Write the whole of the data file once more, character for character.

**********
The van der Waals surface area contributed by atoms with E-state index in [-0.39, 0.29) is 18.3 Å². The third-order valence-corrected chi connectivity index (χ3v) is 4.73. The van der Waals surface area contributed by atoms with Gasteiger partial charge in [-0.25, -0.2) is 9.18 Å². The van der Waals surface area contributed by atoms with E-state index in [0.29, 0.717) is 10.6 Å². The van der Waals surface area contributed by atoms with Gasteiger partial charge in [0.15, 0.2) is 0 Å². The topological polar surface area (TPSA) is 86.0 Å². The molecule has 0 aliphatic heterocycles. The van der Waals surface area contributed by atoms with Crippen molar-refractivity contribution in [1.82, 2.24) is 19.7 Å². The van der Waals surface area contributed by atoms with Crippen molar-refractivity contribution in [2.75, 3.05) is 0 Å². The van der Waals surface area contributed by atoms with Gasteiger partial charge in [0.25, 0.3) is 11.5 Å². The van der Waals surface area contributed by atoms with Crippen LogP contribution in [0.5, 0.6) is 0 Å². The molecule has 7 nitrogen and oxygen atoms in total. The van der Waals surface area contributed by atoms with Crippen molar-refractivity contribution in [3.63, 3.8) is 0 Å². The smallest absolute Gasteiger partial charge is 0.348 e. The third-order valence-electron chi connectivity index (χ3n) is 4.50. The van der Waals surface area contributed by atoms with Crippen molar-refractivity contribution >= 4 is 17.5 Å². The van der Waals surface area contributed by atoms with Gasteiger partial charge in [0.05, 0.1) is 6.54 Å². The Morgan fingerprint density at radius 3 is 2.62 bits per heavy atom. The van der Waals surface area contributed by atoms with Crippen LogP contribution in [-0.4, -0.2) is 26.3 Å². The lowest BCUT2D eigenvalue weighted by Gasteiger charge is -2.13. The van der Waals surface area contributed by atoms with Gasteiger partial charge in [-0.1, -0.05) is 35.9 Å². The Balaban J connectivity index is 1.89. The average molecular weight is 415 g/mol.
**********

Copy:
The van der Waals surface area contributed by atoms with E-state index in [-0.39, 0.29) is 18.3 Å². The third-order valence-corrected chi connectivity index (χ3v) is 4.73. The van der Waals surface area contributed by atoms with Gasteiger partial charge in [-0.25, -0.2) is 9.18 Å². The van der Waals surface area contributed by atoms with E-state index in [0.29, 0.717) is 10.6 Å². The van der Waals surface area contributed by atoms with Gasteiger partial charge in [0.15, 0.2) is 0 Å². The topological polar surface area (TPSA) is 86.0 Å². The molecule has 0 aliphatic heterocycles. The van der Waals surface area contributed by atoms with Crippen molar-refractivity contribution in [1.82, 2.24) is 19.7 Å². The van der Waals surface area contributed by atoms with Crippen molar-refractivity contribution in [2.75, 3.05) is 0 Å². The van der Waals surface area contributed by atoms with Gasteiger partial charge in [0.25, 0.3) is 11.5 Å². The van der Waals surface area contributed by atoms with Crippen LogP contribution in [0.5, 0.6) is 0 Å². The molecule has 7 nitrogen and oxygen atoms in total. The van der Waals surface area contributed by atoms with Crippen molar-refractivity contribution in [3.63, 3.8) is 0 Å². The smallest absolute Gasteiger partial charge is 0.348 e. The third-order valence-electron chi connectivity index (χ3n) is 4.50. The van der Waals surface area contributed by atoms with Crippen molar-refractivity contribution >= 4 is 17.5 Å². The van der Waals surface area contributed by atoms with Gasteiger partial charge in [0.05, 0.1) is 6.54 Å². The Morgan fingerprint density at radius 3 is 2.62 bits per heavy atom. The van der Waals surface area contributed by atoms with Crippen LogP contribution in [-0.4, -0.2) is 26.3 Å². The lowest BCUT2D eigenvalue weighted by Gasteiger charge is -2.13. The van der Waals surface area contributed by atoms with Gasteiger partial charge in [-0.1, -0.05) is 35.9 Å². The Balaban J connectivity index is 1.89. The average molecular weight is 415 g/mol.